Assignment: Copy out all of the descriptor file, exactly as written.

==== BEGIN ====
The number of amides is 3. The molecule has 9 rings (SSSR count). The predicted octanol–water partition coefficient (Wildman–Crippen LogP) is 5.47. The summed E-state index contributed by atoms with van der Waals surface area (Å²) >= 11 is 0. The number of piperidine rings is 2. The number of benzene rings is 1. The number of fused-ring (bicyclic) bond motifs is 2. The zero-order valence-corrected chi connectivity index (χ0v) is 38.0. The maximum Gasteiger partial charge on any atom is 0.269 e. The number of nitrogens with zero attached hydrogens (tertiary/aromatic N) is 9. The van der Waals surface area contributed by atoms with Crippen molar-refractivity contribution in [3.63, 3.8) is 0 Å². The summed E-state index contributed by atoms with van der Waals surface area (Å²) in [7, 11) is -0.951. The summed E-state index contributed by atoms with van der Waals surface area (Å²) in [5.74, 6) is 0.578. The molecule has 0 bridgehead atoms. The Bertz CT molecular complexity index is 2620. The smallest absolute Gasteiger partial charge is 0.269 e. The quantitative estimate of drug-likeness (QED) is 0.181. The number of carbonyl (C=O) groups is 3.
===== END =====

The number of amides is 3. The molecule has 9 rings (SSSR count). The predicted octanol–water partition coefficient (Wildman–Crippen LogP) is 5.47. The summed E-state index contributed by atoms with van der Waals surface area (Å²) >= 11 is 0. The number of piperidine rings is 2. The number of benzene rings is 1. The number of fused-ring (bicyclic) bond motifs is 2. The zero-order valence-corrected chi connectivity index (χ0v) is 38.0. The maximum Gasteiger partial charge on any atom is 0.269 e. The number of nitrogens with zero attached hydrogens (tertiary/aromatic N) is 9. The van der Waals surface area contributed by atoms with Crippen molar-refractivity contribution in [3.63, 3.8) is 0 Å². The summed E-state index contributed by atoms with van der Waals surface area (Å²) in [7, 11) is -0.951. The summed E-state index contributed by atoms with van der Waals surface area (Å²) in [5.74, 6) is 0.578. The molecule has 0 bridgehead atoms. The Bertz CT molecular complexity index is 2620. The smallest absolute Gasteiger partial charge is 0.269 e. The quantitative estimate of drug-likeness (QED) is 0.181. The number of carbonyl (C=O) groups is 3.